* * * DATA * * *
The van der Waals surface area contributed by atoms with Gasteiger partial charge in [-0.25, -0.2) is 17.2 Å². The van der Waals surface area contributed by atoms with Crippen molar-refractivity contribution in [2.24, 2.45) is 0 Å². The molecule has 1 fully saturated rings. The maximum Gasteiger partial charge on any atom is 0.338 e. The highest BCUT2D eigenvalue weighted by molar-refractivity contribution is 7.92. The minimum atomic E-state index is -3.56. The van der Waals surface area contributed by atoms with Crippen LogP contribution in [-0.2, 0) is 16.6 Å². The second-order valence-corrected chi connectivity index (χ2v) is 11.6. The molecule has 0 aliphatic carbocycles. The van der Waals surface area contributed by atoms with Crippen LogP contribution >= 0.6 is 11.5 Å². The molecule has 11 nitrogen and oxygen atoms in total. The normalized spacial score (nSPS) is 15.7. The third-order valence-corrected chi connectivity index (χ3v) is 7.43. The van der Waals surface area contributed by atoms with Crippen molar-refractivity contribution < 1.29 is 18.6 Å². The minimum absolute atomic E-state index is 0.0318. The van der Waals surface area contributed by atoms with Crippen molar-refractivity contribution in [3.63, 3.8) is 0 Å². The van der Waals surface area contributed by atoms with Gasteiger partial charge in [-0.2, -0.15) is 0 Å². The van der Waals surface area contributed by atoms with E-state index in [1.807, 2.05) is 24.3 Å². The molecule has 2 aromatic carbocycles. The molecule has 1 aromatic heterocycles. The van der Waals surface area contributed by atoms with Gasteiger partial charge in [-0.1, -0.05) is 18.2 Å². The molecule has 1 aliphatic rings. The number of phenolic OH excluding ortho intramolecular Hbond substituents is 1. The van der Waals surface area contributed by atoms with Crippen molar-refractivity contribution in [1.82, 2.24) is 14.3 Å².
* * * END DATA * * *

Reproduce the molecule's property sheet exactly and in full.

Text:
The van der Waals surface area contributed by atoms with Gasteiger partial charge in [-0.25, -0.2) is 17.2 Å². The van der Waals surface area contributed by atoms with Crippen molar-refractivity contribution in [2.24, 2.45) is 0 Å². The molecule has 1 fully saturated rings. The maximum Gasteiger partial charge on any atom is 0.338 e. The highest BCUT2D eigenvalue weighted by molar-refractivity contribution is 7.92. The minimum atomic E-state index is -3.56. The van der Waals surface area contributed by atoms with Crippen LogP contribution in [-0.2, 0) is 16.6 Å². The second-order valence-corrected chi connectivity index (χ2v) is 11.6. The molecule has 0 aliphatic carbocycles. The van der Waals surface area contributed by atoms with Crippen LogP contribution >= 0.6 is 11.5 Å². The molecule has 11 nitrogen and oxygen atoms in total. The normalized spacial score (nSPS) is 15.7. The third-order valence-corrected chi connectivity index (χ3v) is 7.43. The van der Waals surface area contributed by atoms with Crippen molar-refractivity contribution < 1.29 is 18.6 Å². The minimum absolute atomic E-state index is 0.0318. The van der Waals surface area contributed by atoms with Crippen molar-refractivity contribution in [3.63, 3.8) is 0 Å². The van der Waals surface area contributed by atoms with Gasteiger partial charge in [-0.2, -0.15) is 0 Å². The van der Waals surface area contributed by atoms with E-state index in [1.807, 2.05) is 24.3 Å². The molecule has 2 aromatic carbocycles. The molecule has 1 aromatic heterocycles. The van der Waals surface area contributed by atoms with Gasteiger partial charge in [-0.1, -0.05) is 18.2 Å². The molecule has 1 aliphatic rings. The number of phenolic OH excluding ortho intramolecular Hbond substituents is 1. The van der Waals surface area contributed by atoms with Crippen molar-refractivity contribution in [1.82, 2.24) is 14.3 Å².